written by Ludovic Debeurme
Coming in at just shy of 550 pages, Lucille may surprise readers in that it is the first installment in a multipart, ongoing narrative crafted by Debeurme. The crudeness of the line work betrays the sparse stylings of Chester Brown and perhaps even a slight element of Dan Clowes or Mike Judge, as Debeurme gives his characters and environments very little detail or refinement. As a result, Lucille harkens back to the early alternative cartoons and comics in its visual presentation.
Although Debeurme builds up his characters throughout the book by examining their earlier lives, Lucille opens rather immediately on the teenage life of Lucille, a shy, socially awkward girl who searches for self-definition and explores her sexuality through masturbation. Yet there is very little investment in her character or development of her crisis with anorexia beyond largely superficial and stereotypical teen angst about self-worth and body image. While Debeurme does not make light of these issues, Lucille’s struggles with them feel largely empty and glossed over until much later in the text. Her transformation from a slightly skinny woman into a full-blown, skeletal waifish anorexic is far too rushed and thus limits the power and trauma of the condition.
At first, it appears that Arthur, the lead male character, suffers from the same blanket source material, as he is introduced as the generic misunderstood, troubled youth who dabbles in the "dark arts." Unlike Lucille, however, Arthur is given a much more succinct and well-rounded profile in his alcoholic father, his own battles with Obsessive Compulsive Disorder, and his troubled home life. By far the strongest relationship in the book is not the one that ultimately develops between Arthur and Lucille, but rather the one between Arthur and his own father. It is here that Debeurme makes his greatest emotional statement as well as forges a connection with the reader in the tragic, paternal bonds of Arthur and Vladimir.
There is an inconsistency with the pacing of Lucille due in part to Debeurme's abandonment of panel structure and layout throughout the book. While the gridless approach works in a few sequences—for example, Debeurme achieves a rather seamless transition between the images of young Arthur's chronicle of passing time by counting the number of empty beer glasses atop the bar—the same cannot be said for the high-momentum episodes where action overtakes the narrative and the results are muddled. For example, the fight scene with Vladimir in the bar early in the book or similar aggressive moments later on lose their impact and resonance because of this stylistic approach. Furthermore, the proposed sequences of normalcy such as Arthur watching the X-Files on television seem out of place and awkward in their placement within the evolving and unfolding work.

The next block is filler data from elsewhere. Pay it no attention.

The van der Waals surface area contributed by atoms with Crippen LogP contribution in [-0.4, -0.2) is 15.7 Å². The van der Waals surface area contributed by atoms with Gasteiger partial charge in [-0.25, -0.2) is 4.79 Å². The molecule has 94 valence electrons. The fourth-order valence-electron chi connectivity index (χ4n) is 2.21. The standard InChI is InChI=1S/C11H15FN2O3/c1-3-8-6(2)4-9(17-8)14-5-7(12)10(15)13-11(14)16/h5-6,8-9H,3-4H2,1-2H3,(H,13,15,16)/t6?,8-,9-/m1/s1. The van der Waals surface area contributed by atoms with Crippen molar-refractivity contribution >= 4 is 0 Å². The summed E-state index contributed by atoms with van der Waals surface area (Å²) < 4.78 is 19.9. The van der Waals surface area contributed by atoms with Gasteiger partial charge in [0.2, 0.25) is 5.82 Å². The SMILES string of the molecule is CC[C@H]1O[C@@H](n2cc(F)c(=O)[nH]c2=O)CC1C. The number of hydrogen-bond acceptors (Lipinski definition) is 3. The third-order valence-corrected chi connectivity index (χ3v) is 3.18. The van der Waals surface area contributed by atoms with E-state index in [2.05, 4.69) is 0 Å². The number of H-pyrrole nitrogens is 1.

One of Lucille's most significant attributes, though, is functional, particularly in the translation of the original French-language edition. All too many times, it seems that some highly rated and championed foreign comics lose their stature when translated into English. Whether this is indicative of the profession or simply the inherent details of linguistics is unclear; however, Top Shelf deserves credit here for whatever service it used to produce such a smooth narrative and dialogue-driven prose for American readers.
Furthermore, because Lucille deals with such universal themes facing teens and young adults internationally, it has a great appeal beyond its literary merits for use in the classroom as a text to explore the issues of eating disorders, self-image, mental illness, and familial relationships in a less didactic and authoritative fashion.
Although Lucille can hardly be classified as escapist literature, it succeeds overall in the slower, more intimate, and serene moments, including Lucille's childhood play, Arthur's internal monologues, the initial meetings of the two main characters, and the later episode with Arthur's sailor keychain. Knowing that it is only the first part of a project also makes for a better acceptance of Debeurme's conclusion and the characters’ efforts at redemption and reconciliation. Definitely worth the time and effort, Lucille is a credit to Top Shelf's catalog of impressive graphic novels and deserves the attention of readers wanting some of the most innovative sequential art published today.